De Monarchia By Dante Alighieri Book III Chapter XII: Argument From Reason.
And it came to pass, that in those days there went out a decree from Caesar Augustus, that the whole world should be enrolled. This enrolling was first made by Cyrinus, the governor of Syria. And all went to be enrolled, every one into his own city. And Joseph also went up from Galilee, out of the city of Nazareth into Judea, to the city of David, which is called Bethlehem: because he was of the house and family of David, To be enrolled with Mary his espoused wife, who was with child. And it came to pass, that when they were there, her days were accomplished, that she should be delivered. And she brought forth her firstborn son, and wrapped him up in swaddling clothes, and laid him in a manger; because there was no room for them in the inn. Lk.ii.
Argument from reason.
1. Their argument from reason, however, is this. They lay down the principle advanced in the tenth book of the First Philosophy, that “all things of one genus are reducible to a type which is the standard of measurement for all within the genus.”1 Since all men are of one genus, they ought to be reducible to a type as a standard for all others. And since the Supreme Pontiff and the Emperor are men, they must therefore, if our conclusion is true, be reducible to one man. And since the Pope cannot be subordinated to another, it remains for the Emperor and all others to be subordinated to the Pope as their measure and rule; whence results the conclusion they desire.
2. That this reasoning may be invalidated, I agree that their statement is true that all things of one genus ought to be reduced to some one member of that genus as a standard of measurement. Likewise is it true that all men are of one genus. Also is true their conclusion drawn from these that all men ought to be subordinated to one standard for the genus. But when from this conclusion they draw the further inference concerning Pope and Emperor, they deceive themselves with the fallacy of accidental attributes.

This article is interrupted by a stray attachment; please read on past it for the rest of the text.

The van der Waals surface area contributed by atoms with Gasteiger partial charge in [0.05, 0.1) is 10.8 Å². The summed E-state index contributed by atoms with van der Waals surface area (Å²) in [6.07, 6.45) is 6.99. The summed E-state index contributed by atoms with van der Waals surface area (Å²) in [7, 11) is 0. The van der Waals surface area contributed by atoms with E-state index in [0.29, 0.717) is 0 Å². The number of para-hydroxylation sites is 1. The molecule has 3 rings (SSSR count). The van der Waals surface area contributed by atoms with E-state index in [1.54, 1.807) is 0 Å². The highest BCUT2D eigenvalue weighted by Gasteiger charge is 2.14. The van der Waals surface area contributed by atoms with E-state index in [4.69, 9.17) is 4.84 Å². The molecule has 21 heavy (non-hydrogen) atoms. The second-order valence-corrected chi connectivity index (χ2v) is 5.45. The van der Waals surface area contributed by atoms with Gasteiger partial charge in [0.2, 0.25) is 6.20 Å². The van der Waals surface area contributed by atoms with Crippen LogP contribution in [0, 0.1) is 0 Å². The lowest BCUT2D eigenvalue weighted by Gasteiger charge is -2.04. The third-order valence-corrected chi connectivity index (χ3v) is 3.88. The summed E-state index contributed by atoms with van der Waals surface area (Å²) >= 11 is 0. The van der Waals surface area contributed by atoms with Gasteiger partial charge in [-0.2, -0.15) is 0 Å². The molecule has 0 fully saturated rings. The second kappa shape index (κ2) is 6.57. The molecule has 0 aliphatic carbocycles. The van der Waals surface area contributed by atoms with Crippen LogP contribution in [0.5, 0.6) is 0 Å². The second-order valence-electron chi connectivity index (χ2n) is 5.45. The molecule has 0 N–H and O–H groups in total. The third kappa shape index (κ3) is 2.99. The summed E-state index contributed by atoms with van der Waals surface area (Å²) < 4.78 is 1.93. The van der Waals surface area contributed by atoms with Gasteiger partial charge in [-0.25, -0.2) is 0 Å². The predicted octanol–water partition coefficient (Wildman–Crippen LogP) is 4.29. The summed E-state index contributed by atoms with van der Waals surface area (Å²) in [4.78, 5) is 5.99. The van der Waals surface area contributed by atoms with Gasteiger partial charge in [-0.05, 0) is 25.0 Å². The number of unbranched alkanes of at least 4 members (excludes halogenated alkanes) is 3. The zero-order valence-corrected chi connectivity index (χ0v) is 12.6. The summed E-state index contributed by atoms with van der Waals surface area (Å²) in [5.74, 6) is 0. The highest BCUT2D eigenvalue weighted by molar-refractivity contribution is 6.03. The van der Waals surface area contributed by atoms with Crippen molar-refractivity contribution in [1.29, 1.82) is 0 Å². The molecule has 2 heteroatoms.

3. To make this evident, be it known that it is one thing to be a man and another thing to be a Pope. And just so it is one thing to be a man and another thing to be an Emperor, as it is one thing to be a man and another to be a father or master. Man is man because of his substantial form, which is the determinant of his species and genus, and which places him under the category of substance.2 But a father is such because of an accidental form, that of relation, which is the determinant of a certain species and genus, and which places him under the category of relation. Otherwise everything would be reduced to the category of substance, since no accidental form exists in itself, apart from the basis of underlying substance. But this is false. Therefore since the Pope and Emperor are what they are because of certain relations, the former through the Papacy, a relation in the province of fatherhood, and the latter through the Empire, a relation in the province of government, it is manifest that the Pope and the Emperor, in so far as they are such, must have place under the category of relation, and consequently must be subordinated to something in that genus.